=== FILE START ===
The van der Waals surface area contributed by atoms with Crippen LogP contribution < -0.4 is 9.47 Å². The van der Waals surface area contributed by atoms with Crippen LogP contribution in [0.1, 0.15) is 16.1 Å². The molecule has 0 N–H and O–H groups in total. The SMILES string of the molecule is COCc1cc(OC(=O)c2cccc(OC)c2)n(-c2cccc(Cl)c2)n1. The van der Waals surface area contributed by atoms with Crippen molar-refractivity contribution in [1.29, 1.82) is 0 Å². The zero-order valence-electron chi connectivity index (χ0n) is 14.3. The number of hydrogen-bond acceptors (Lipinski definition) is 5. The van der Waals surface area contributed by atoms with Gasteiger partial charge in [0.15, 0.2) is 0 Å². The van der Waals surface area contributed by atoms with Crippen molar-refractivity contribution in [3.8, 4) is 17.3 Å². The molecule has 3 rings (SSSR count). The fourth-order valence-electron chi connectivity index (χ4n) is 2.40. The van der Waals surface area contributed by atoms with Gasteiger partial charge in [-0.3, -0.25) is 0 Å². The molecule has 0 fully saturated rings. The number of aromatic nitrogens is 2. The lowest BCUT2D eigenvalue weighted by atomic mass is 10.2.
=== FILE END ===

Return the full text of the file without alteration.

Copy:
The van der Waals surface area contributed by atoms with Crippen LogP contribution < -0.4 is 9.47 Å². The van der Waals surface area contributed by atoms with Crippen LogP contribution in [0.1, 0.15) is 16.1 Å². The molecule has 0 N–H and O–H groups in total. The SMILES string of the molecule is COCc1cc(OC(=O)c2cccc(OC)c2)n(-c2cccc(Cl)c2)n1. The van der Waals surface area contributed by atoms with Crippen molar-refractivity contribution in [1.29, 1.82) is 0 Å². The zero-order valence-electron chi connectivity index (χ0n) is 14.3. The number of hydrogen-bond acceptors (Lipinski definition) is 5. The van der Waals surface area contributed by atoms with Gasteiger partial charge in [0.15, 0.2) is 0 Å². The van der Waals surface area contributed by atoms with Crippen molar-refractivity contribution in [3.8, 4) is 17.3 Å². The molecule has 3 rings (SSSR count). The fourth-order valence-electron chi connectivity index (χ4n) is 2.40. The van der Waals surface area contributed by atoms with Gasteiger partial charge in [-0.3, -0.25) is 0 Å². The molecule has 0 fully saturated rings. The number of aromatic nitrogens is 2. The lowest BCUT2D eigenvalue weighted by atomic mass is 10.2.